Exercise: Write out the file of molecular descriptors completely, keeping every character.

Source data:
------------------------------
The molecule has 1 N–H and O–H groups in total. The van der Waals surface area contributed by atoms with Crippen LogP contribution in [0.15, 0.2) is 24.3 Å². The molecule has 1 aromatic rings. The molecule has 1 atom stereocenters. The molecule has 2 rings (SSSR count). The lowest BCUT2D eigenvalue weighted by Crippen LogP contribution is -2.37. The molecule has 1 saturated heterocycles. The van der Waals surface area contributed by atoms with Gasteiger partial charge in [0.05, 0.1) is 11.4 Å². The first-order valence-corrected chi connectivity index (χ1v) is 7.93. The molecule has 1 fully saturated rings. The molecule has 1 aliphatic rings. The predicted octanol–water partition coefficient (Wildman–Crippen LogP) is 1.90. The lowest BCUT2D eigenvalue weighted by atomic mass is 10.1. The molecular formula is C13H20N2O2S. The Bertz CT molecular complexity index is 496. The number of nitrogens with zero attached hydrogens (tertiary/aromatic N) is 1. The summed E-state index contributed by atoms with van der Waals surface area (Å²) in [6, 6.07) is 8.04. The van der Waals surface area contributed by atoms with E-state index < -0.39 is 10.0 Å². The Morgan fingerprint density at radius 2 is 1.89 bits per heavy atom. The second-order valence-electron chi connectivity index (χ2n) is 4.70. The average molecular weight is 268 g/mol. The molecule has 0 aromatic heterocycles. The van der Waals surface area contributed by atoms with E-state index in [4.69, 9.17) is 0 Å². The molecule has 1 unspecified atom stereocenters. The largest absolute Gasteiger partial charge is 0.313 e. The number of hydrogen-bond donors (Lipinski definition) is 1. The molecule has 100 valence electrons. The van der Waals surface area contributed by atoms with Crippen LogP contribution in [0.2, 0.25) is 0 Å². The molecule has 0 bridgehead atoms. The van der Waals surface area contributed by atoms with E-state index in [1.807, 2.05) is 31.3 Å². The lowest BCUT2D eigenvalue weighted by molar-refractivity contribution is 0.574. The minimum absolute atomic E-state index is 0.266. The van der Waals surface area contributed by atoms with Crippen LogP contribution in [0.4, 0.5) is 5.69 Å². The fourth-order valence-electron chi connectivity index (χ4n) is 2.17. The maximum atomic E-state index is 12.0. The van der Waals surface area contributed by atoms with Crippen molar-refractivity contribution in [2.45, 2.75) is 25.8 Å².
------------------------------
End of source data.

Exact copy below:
The molecule has 1 N–H and O–H groups in total. The van der Waals surface area contributed by atoms with Crippen LogP contribution in [0.15, 0.2) is 24.3 Å². The molecule has 1 aromatic rings. The molecule has 1 atom stereocenters. The molecule has 2 rings (SSSR count). The lowest BCUT2D eigenvalue weighted by Crippen LogP contribution is -2.37. The molecule has 1 saturated heterocycles. The van der Waals surface area contributed by atoms with Gasteiger partial charge in [0.05, 0.1) is 11.4 Å². The first-order valence-corrected chi connectivity index (χ1v) is 7.93. The molecule has 1 fully saturated rings. The molecule has 1 aliphatic rings. The predicted octanol–water partition coefficient (Wildman–Crippen LogP) is 1.90. The lowest BCUT2D eigenvalue weighted by atomic mass is 10.1. The molecular formula is C13H20N2O2S. The Bertz CT molecular complexity index is 496. The number of nitrogens with zero attached hydrogens (tertiary/aromatic N) is 1. The summed E-state index contributed by atoms with van der Waals surface area (Å²) in [6, 6.07) is 8.04. The van der Waals surface area contributed by atoms with E-state index < -0.39 is 10.0 Å². The Morgan fingerprint density at radius 2 is 1.89 bits per heavy atom. The second-order valence-electron chi connectivity index (χ2n) is 4.70. The average molecular weight is 268 g/mol. The molecule has 0 aromatic heterocycles. The van der Waals surface area contributed by atoms with E-state index in [4.69, 9.17) is 0 Å². The molecule has 1 unspecified atom stereocenters. The largest absolute Gasteiger partial charge is 0.313 e. The number of hydrogen-bond donors (Lipinski definition) is 1. The molecule has 100 valence electrons. The van der Waals surface area contributed by atoms with Crippen LogP contribution in [0.2, 0.25) is 0 Å². The molecule has 0 bridgehead atoms. The van der Waals surface area contributed by atoms with E-state index in [1.807, 2.05) is 31.3 Å². The lowest BCUT2D eigenvalue weighted by molar-refractivity contribution is 0.574. The minimum absolute atomic E-state index is 0.266. The van der Waals surface area contributed by atoms with Crippen LogP contribution in [0.4, 0.5) is 5.69 Å². The fourth-order valence-electron chi connectivity index (χ4n) is 2.17. The maximum atomic E-state index is 12.0. The van der Waals surface area contributed by atoms with Crippen molar-refractivity contribution in [2.45, 2.75) is 25.8 Å².